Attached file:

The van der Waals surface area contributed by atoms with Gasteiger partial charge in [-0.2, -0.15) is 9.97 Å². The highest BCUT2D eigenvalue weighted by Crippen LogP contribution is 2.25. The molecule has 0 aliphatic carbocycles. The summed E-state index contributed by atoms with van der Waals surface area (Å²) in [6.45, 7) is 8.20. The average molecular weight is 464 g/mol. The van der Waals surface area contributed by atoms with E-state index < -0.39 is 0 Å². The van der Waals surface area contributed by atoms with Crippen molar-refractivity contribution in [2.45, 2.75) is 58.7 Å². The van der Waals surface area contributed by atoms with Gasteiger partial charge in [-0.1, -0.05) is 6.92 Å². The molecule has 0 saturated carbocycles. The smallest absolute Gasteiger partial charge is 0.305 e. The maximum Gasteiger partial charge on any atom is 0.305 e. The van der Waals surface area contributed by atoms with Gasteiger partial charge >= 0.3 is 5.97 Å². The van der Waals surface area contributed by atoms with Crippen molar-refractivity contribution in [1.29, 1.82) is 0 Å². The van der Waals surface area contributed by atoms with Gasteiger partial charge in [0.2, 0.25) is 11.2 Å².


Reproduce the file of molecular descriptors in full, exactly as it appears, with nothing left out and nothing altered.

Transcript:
The van der Waals surface area contributed by atoms with Gasteiger partial charge in [-0.2, -0.15) is 9.97 Å². The highest BCUT2D eigenvalue weighted by Crippen LogP contribution is 2.25. The molecule has 0 aliphatic carbocycles. The summed E-state index contributed by atoms with van der Waals surface area (Å²) in [6.45, 7) is 8.20. The average molecular weight is 464 g/mol. The van der Waals surface area contributed by atoms with E-state index < -0.39 is 0 Å². The van der Waals surface area contributed by atoms with Crippen molar-refractivity contribution in [2.45, 2.75) is 58.7 Å². The van der Waals surface area contributed by atoms with Gasteiger partial charge in [-0.1, -0.05) is 6.92 Å². The molecule has 0 saturated carbocycles. The smallest absolute Gasteiger partial charge is 0.305 e. The maximum Gasteiger partial charge on any atom is 0.305 e. The van der Waals surface area contributed by atoms with Gasteiger partial charge >= 0.3 is 5.97 Å². The van der Waals surface area contributed by atoms with Crippen molar-refractivity contribution in [1.29, 1.82) is 0 Å². The van der Waals surface area contributed by atoms with Gasteiger partial charge in [0.2, 0.25) is 11.2 Å².